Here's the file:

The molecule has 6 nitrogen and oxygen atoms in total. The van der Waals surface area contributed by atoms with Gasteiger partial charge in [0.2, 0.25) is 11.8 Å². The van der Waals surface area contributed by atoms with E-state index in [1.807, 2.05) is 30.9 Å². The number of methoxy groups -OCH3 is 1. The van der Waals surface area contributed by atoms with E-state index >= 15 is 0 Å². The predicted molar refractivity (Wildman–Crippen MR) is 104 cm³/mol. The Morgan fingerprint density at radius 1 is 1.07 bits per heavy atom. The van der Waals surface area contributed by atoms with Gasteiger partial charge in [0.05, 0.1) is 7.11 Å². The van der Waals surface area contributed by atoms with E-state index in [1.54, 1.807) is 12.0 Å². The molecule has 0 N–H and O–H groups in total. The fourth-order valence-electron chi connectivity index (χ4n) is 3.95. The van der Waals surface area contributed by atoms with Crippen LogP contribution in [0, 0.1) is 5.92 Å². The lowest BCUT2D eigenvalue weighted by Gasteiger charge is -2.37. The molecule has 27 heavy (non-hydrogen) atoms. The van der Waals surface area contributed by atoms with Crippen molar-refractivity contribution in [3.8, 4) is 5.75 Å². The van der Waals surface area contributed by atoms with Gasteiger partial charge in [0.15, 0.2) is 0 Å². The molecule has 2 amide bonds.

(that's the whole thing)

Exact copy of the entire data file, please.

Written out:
The molecule has 6 nitrogen and oxygen atoms in total. The van der Waals surface area contributed by atoms with Gasteiger partial charge in [0.2, 0.25) is 11.8 Å². The van der Waals surface area contributed by atoms with E-state index in [1.807, 2.05) is 30.9 Å². The number of methoxy groups -OCH3 is 1. The van der Waals surface area contributed by atoms with E-state index >= 15 is 0 Å². The predicted molar refractivity (Wildman–Crippen MR) is 104 cm³/mol. The Morgan fingerprint density at radius 1 is 1.07 bits per heavy atom. The van der Waals surface area contributed by atoms with Gasteiger partial charge in [0.05, 0.1) is 7.11 Å². The van der Waals surface area contributed by atoms with E-state index in [1.54, 1.807) is 12.0 Å². The molecule has 0 N–H and O–H groups in total. The fourth-order valence-electron chi connectivity index (χ4n) is 3.95. The van der Waals surface area contributed by atoms with Crippen LogP contribution in [0, 0.1) is 5.92 Å². The lowest BCUT2D eigenvalue weighted by Gasteiger charge is -2.37. The molecule has 27 heavy (non-hydrogen) atoms. The van der Waals surface area contributed by atoms with Crippen molar-refractivity contribution in [3.8, 4) is 5.75 Å². The van der Waals surface area contributed by atoms with Gasteiger partial charge in [0.15, 0.2) is 0 Å². The molecule has 2 amide bonds.